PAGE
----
1970


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It’s 1970.

Really.

At my parents for Thanksgiving, this year, I looked around in the early morning and the only thing telling me it was 2015, not 1970, was the family cell phones and iPads charging, laying about the living room and kitchen.

That’s it.

There were trees. Cars sitting in the driveway of my parents’ Yankee Barn house, made quaint and beautiful by my dad’s woodworking, my mom’s Julia Child cooking, their Depression-era, no-nonsense good taste, their Puritan work ethic.

The newspaper delivered to the top of my parents’ driveway sat on the table: the headline? A Russian fighter plane had been shot down in Turkey. So…Russia versus NATO. Also: Race tensions. Remember the cold war? The race riots in 1970?

2015 isn’t any different.

In 1969 man walked on the moon. And what have we done since then?

Are there any new major metropolitan centers in the United States?

No. Some are better. Some are worse.

Nice neighborhoods, bad neighborhoods in ratio and location pretty much the same.

In 1970, there was a little music from 1925, but not much. There was a lot of music from 1870 (Brahms was pretty big) and 1670 (Bach was everywhere).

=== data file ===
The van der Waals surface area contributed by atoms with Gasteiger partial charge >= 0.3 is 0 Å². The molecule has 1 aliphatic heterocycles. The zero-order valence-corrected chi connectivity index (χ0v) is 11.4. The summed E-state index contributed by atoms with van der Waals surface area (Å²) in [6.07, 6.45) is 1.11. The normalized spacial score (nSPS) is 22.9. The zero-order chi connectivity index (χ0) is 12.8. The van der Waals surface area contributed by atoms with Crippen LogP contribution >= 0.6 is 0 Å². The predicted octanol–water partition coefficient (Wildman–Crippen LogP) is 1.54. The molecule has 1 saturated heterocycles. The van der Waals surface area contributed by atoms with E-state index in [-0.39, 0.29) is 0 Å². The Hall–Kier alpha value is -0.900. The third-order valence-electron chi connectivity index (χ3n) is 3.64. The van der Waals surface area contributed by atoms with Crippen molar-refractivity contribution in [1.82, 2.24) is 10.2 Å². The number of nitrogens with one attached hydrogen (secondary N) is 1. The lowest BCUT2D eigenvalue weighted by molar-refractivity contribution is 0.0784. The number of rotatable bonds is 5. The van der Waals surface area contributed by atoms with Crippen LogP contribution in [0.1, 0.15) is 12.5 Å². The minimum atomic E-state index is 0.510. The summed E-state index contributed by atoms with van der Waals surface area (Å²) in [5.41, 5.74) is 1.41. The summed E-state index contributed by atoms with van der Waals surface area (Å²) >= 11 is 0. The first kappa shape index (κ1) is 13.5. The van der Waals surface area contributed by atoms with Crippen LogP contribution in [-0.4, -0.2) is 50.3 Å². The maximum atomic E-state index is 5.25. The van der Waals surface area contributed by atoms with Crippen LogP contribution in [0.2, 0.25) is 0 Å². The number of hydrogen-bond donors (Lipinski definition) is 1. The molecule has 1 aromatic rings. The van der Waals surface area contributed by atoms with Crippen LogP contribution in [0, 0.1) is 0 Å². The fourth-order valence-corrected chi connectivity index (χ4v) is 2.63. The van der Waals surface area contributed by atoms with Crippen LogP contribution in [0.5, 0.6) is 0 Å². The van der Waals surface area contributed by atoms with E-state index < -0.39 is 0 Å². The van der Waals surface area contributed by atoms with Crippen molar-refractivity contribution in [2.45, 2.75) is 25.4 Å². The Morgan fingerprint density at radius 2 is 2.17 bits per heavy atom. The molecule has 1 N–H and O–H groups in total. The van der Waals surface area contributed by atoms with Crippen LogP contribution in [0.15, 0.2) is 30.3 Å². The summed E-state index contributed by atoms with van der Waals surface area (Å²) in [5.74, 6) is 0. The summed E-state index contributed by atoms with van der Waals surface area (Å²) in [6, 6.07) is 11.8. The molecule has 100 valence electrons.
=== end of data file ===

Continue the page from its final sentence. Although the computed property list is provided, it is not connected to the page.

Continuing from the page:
But in 2015, nearly all popular music, from Bruno Mars to Adelle, derives from 1970.

My point is: why has time stopped? What’s going on? We hear about the tumultuous, technological rush of “the new” every day.

But if 2015 is essentially 1970, where is this rush of “the new?”

It doesn’t exist.

Is the United States population smarter or more interesting now?

Nah.

In 1970,  poetry and art were modern and ugly and moneyed and hip and we longed for the beautiful and the old.

In 2015, poetry and art is smart and modern and ugly and moneyed and…

Yup. It’s the same thing.

And does the whole world still look to America and strive to keep up?

Internationally, the truth of this is the same.

Significant change came to a halt in 1970.

1925 music in 1970 felt absolutely dated.

“Let It Be” or “American Woman,” released today, however, in 2015, would be welcomed as exciting and trendy.

In 1970, we had “Earth Day,” and environmental destruction/mass starvation was a huge issue. American imperialism was massively discussed and documented by elites and the poor, alike. The “I Have A Dream” speech was famous. Every political issue on the table today was on the radar in 1970.

Discussed. And discussed.

But what has changed?

Nothing.